No one is suffering from differential slowdowns at the moment — though many suffer from lower speeds and higher monthly bills due to lack of consumer choice. Because most have no alternative, cable companies can milk their customers and make high profits while failing to invest in new equipment and network capacity. Until recently these companies were generating so much cash on cable TV that they were able to reinvest in content providers by buying up TV networks, cable channels, publishing houses, and newspapers. So today we have Time Warner, soon to be swallowed by Verizon (which originated as a rollup of old Bell System companies), Comcast (which now owns NBC-Universal and its cable channels (including MSNBC, CNBC, USA Network, NBCSN, E!, and The Weather Channel), Charter-Spectrum-Brighthouse, Cox, and so on.
The giant and most hated of these is Comcast, with its reputation for unresponsive, DMV-like service, constantly rising prices, and occasional abuses of power to favor their own content over competitors’. Comcast is maneuvering to get net neutrality regulation tailored to its interests — this would prevent other ISPs from charging for access to its content, while allowing it to provide better service and access for its own services within its dominant network.
On the other side are major content providers who want a net neutrality that bars ISPs for charging them extra to guarantee quality of service (QoS) for their customers. Netflix, for example, is paid by customers by the month, and those customers suck huge amounts of streaming data through the system to their homes; if that data bogs down the network, ISPs either have to spend money on new capacity and charge non-Netflix users for it, or control use by capping data use or speed. While metering data and charging both originators and receivers for it at a very low rate might be the closest to economic fairness, asking big data sellers like Netflix, Amazon, and Google to pay something for their use is at least approximately fair. Of course these companies don’t want to pay unless all of their competitors (especially the in-house content generators of the ISPs) are required to.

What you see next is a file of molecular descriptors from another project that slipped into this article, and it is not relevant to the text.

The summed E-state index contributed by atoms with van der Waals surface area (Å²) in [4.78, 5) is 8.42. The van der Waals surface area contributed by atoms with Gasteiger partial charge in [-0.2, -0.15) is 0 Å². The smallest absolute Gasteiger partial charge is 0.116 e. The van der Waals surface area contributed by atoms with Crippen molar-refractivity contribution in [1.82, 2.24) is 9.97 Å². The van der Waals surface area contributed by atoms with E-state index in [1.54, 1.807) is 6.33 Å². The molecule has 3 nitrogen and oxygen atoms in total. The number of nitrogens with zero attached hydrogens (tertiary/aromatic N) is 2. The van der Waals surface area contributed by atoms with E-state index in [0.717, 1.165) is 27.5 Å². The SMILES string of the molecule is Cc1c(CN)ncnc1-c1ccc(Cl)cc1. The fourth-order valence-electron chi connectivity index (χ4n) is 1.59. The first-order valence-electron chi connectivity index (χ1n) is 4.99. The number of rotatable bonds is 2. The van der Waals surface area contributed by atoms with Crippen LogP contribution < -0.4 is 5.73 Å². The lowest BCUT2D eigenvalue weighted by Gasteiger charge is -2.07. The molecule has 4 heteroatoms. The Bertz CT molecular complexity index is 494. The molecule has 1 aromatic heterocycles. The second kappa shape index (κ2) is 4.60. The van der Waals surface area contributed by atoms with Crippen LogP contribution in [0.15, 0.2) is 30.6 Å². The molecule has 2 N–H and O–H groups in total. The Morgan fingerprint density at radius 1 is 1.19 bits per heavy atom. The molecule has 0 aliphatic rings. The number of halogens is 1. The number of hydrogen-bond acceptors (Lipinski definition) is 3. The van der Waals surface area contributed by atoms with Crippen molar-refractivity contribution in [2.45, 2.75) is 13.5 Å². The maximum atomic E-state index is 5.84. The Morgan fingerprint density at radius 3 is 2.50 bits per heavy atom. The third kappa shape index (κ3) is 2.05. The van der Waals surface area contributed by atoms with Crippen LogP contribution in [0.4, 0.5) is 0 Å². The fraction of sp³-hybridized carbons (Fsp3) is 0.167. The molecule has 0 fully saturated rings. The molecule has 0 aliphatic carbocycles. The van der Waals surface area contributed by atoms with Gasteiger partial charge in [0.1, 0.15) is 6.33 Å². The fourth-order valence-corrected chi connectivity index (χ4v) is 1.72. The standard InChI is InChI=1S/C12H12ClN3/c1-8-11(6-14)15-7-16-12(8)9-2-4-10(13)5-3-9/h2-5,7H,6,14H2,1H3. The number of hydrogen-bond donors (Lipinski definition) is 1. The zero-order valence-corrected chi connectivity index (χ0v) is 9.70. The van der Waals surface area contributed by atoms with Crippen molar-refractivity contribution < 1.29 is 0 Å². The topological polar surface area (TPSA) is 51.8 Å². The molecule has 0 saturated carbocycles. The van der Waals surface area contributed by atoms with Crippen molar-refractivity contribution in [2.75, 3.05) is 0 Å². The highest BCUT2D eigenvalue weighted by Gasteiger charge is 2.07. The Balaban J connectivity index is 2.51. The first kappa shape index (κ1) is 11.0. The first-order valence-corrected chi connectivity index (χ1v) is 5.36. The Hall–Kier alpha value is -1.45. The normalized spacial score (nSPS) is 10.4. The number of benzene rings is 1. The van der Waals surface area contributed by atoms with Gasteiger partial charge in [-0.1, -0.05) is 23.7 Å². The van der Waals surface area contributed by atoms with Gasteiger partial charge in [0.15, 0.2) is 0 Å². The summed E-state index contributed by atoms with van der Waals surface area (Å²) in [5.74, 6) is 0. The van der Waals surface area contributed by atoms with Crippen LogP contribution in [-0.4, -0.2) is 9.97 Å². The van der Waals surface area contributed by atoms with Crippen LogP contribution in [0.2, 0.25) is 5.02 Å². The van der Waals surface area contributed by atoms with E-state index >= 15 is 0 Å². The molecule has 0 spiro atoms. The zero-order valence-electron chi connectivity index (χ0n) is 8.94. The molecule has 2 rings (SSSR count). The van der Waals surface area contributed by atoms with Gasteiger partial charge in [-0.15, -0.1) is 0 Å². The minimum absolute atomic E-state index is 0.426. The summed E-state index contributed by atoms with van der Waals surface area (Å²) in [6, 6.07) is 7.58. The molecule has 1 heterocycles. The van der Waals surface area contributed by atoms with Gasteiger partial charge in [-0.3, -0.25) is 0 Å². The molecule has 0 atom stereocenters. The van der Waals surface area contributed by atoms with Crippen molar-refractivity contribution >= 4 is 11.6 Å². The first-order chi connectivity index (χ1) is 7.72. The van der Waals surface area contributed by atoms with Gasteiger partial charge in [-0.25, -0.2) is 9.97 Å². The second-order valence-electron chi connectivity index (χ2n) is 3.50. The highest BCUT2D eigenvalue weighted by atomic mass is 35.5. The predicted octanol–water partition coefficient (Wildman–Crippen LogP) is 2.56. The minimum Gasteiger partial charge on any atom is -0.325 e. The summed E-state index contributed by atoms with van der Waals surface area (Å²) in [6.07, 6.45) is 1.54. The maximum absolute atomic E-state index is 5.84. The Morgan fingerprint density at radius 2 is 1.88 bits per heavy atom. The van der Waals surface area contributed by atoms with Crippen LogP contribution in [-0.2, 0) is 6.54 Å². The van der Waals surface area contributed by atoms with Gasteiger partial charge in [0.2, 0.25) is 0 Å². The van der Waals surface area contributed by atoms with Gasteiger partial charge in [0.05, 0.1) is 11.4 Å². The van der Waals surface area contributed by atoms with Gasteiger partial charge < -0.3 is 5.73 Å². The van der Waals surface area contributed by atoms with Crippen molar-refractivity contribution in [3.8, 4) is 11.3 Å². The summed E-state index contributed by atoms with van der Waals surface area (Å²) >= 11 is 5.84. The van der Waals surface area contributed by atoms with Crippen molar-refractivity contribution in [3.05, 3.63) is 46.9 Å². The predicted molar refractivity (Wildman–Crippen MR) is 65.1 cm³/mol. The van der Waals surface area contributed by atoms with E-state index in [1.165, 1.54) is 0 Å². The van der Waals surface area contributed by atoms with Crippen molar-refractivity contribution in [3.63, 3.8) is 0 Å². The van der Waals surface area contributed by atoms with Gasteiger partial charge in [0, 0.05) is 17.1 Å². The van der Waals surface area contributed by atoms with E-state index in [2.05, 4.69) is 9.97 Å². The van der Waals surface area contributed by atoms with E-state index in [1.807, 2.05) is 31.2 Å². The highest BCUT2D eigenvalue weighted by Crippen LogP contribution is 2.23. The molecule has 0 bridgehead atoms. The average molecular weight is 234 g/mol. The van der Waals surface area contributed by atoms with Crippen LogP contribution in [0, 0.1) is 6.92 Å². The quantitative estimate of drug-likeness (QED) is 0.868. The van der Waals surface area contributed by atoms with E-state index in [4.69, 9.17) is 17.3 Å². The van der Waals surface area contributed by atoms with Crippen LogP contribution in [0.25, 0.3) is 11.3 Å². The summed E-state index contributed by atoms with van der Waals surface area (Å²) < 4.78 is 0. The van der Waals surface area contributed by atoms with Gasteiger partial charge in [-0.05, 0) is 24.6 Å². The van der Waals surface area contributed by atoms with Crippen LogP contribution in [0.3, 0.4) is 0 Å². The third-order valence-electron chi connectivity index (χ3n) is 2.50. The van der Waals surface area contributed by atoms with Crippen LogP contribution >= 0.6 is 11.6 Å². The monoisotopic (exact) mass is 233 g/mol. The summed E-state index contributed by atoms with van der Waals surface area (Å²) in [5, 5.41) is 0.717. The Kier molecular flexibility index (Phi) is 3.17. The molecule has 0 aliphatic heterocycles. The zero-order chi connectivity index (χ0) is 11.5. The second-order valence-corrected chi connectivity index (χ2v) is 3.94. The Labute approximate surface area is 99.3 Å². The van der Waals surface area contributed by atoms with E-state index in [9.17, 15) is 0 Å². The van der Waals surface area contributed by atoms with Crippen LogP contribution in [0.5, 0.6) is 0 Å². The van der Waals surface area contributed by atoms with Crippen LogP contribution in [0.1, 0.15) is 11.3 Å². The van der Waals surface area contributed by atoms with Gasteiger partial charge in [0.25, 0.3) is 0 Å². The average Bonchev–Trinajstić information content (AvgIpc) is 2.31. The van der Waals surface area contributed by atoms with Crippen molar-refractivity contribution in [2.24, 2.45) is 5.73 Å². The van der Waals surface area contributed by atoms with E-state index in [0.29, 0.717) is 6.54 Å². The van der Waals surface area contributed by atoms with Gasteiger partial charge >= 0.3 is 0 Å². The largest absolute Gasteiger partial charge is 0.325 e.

So the big campaign to scare you into supporting the latest generation of net neutrality regulation is really a fight between big media and ISP companies to keep their own margins high and competitors weak. Notice the real underlying problem for consumers — limited choice of ISPs and local monopolies — isn’t addressed at all. Nearly every legislator at federal, state, and local levels gets some campaign funding from the media and ISP giants (as well as flattering news coverage that is a major advantage for incumbents), and by finding problems only where the big donors want them to look, they keep voters from understanding where the real problem is. This is much like the current battle to “repeal and replace” the ACA, which carefully neglects to address the biggest underlying problem, the cost and limited availability of medical services and treatments due to overregulation and cartelization of supply.
In the long run, beyond 5 years, technology will eliminate the local cable monopolies — wireless 5G and beyond will provide broadband data service in most locations at a reasonable cost. Google fiber rollouts have stopped and most companies with fiber optic ambitions have decided to scrap new installations as the high costs would have to be written off in a short time, which is why Verizon FIOS, a winning product where it was allowed to compete with coax-based cable TV, was never fully installed where authorized and has been sold off to other companies.
The giants are competing for advantage in a future marketplace by promoting regulation that benefits them or reduces competition. But in their focus on their interests, they are opening the door for broader FCC regulation of the Internet, which in the long run could be applied to wireless and as well and result in constant political warfare and control of what you see and hear. The excuse for FCC regulation in the New Deal era was to prevent a kind of Tragedy of the Commons in radio and television — since there was limited spectrum for signals and laissez-faire broadcasting would ruin it for everyone, Congress declared the spectrum a public resource, then promptly turned it into a property right by handing it out for free to TV and radio stations connected to the powerful (see, for example, how Lady Bird Johnson made LBJ a multimillionaire by using his political pull to get TV licenses.) FCC control came with regulations of content and suppression of minority political viewpoints, something many party politicians would like to see return. Already the incumbent social media giants like Facebook and Twitter are suppressing “dangerous” views, and countries like China are suppressing Internet speech to continue their control of public discourse. Even a small step in that direction like the current net neutrality proposals is dangerous.
Free people don’t need protection; they need freedom to change providers. Start by opening up competition in ISP services so any abuse can be dealt with by going with someone else. Don’t give unelected government regulators control of your feed.